It's a shocking mistake on the part of grocery stores to delay or avoid communicating with this market any longer.
The first movers will win a loyal following.

It's the reason why T&T has been so successful - the Chinese consumer was ignored for so long by the big grocers - and T&T is the real deal, a genuinely Chinese supermarket chain.

My advice to grocery stores would be, "speak now or forever lose your piece of the pie-chart."

A 2006 study (I think from Manifold Data Mining) showed that S Asians in Toronto spent $12.6 billion on retail goods and services and the Chinese spent $12.3 billion.

In terms of purchasing power that's pretty hefty clout.

Add to that the fact that by 2017 about half of all visible minorities in Canada will be either S Asian or Chinese according to Stats Can and these markets suddenly aren't merely impressive, they're critical for business.

Maybe it's time the grocery stores went shopping - for better ideas, and better ways to connect with the new Canadian consumer.

Food for thought for food.

Burp.


Photography by Desi Zavatta Musolino, via Flickr.
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I was talking to Marina Strauss, the Globe and Mail's retail reporter just the other day, and we circled around for quite a bit trying to identify what the issues were with the marketing of grocery stores to multicultural markets.

As is typical, the lightbulb went off much later.
The issue is that there is none.

I think first of all the major grocers are doing very little other than bowing to the demographic realities of multicultural Canada and stocking ethnic foods on their shelves. They have no choice. It is simply good business to do so.

Those are market dictates and if they sold no ethnic foods, well someone else would do so and take that business away.

Whether you go into lower end stores like No Frills or Food Basics or into a Loblaws or Dominion (more on that later in this post), you will find ethnic or international aisles.

In a No Frills or Food Basics, you can be sure that the main focus is the ethnic or multicultural customer.

However, very little is being done to communicate that these S Asian and Chinese foods are available to those markets.

That's like a bank offering retail-level service in Punjabi or Cantonese, but keeping it a secret from their Punjabi and Cantonese customers - TD Canada Trust would never do a thing like that - they take some pains to let their customers know that such a product/service exists.

That's why they are consistently rated the top bank in the multicultural market - not just because they offer a product or service but because they take the trouble to communicate and carve a clientele for themselves; as a result, they don't just have a share of the market, they lead it.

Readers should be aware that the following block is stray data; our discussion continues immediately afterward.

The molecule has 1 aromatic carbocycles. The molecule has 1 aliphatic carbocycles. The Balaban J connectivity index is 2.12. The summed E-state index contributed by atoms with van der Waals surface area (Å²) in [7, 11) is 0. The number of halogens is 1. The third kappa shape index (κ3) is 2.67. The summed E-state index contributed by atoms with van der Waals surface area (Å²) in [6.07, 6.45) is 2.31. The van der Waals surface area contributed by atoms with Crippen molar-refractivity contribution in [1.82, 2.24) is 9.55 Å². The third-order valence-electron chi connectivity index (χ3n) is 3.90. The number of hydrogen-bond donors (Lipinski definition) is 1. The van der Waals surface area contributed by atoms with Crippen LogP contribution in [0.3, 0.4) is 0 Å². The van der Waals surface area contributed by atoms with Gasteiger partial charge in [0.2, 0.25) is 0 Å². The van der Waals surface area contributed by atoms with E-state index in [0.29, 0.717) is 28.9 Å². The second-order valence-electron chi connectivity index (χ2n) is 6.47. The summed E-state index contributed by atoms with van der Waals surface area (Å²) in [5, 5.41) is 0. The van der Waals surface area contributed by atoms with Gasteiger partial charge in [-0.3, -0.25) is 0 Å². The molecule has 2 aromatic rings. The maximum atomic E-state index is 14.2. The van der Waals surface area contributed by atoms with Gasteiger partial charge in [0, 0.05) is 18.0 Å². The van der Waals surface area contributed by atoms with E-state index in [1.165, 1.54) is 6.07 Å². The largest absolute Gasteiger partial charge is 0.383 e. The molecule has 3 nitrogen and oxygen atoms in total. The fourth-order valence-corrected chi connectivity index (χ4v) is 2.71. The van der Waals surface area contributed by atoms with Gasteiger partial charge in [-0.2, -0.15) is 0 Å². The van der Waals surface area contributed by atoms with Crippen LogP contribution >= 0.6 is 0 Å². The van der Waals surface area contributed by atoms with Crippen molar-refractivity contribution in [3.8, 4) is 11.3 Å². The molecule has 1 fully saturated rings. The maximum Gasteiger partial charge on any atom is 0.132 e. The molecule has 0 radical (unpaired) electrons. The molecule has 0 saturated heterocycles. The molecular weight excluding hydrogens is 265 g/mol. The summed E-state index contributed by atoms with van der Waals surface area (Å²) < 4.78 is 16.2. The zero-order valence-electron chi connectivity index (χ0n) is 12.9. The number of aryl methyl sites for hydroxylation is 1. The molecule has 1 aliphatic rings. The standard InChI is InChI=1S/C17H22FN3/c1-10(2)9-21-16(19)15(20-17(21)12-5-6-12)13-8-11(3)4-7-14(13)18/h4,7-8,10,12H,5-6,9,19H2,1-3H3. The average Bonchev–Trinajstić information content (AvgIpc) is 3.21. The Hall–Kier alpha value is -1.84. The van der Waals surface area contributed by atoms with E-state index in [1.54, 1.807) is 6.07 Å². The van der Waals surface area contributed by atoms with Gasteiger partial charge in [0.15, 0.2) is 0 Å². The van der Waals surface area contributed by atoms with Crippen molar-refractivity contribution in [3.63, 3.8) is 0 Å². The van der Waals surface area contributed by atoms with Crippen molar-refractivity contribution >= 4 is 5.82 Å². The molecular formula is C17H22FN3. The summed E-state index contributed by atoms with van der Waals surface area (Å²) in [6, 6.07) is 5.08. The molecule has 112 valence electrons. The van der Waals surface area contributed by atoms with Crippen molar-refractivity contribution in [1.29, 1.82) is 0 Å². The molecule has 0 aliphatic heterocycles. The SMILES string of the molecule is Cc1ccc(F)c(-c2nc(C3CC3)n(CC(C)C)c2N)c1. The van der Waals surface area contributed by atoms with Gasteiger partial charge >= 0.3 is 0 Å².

When there has been an attempt to advertise directly to these markets, the low-end stores have tried to do it on the cheap.
It's why huge mistakes occur - mistakes like a TV spot marketing specials on beef (offends Hindus), pork (offends Muslims) and cranberry juice (is not on a S Asian's grocery list at all) to a S Asian audience on Omni.

It sounds unbelievable, but it's true.

In higher end stores, ethnic food aisles exist mostly for hip Caucasians who have adventurous palates - it's like the "world music" section at a music store. Yes, some S Asians and Chinese shop there but most shop at No Frills or Food Basics (there is new research from Solutions Research Group that confirms this, Marina tells me).

Furthermore, most of the marketing/advertising in a higher end store - say of Loblaws new PC butter chicken meal is aimed at Caucasian Canadians and largely delivered through flyers. Guess what language those flyers are in - yup, it's my own weapon of choice: Ye Olde Anglo-saxon.

There is little or no effective marketing or advertising to the two largest and most important (in terms of purchasing power too) visible minority markets: South Asians and Chinese.

Why? Partly because few self-respecting South Asian families would buy a meal in a box - those cool butter chicken and chicken tandoori meals are really meant for the Anglophone Indophile. It's pretty much the same for Chinese food and the Chinese audience.

So if the exotic-menu-meals-in-boxes aren't right for South Asian and Chinese palates, should Loblaws and Dominion and Sobeys start marketing to S Asians and Chinese? Absolutely. They need to buy apples and oranges and rice and milk and eggs like every one else. They just do it in different ways and with different cultural motivations and marketers at those stores would do well to begin figuring out how to connect and activate those motivations.

What are those motivations? More on that in my next post.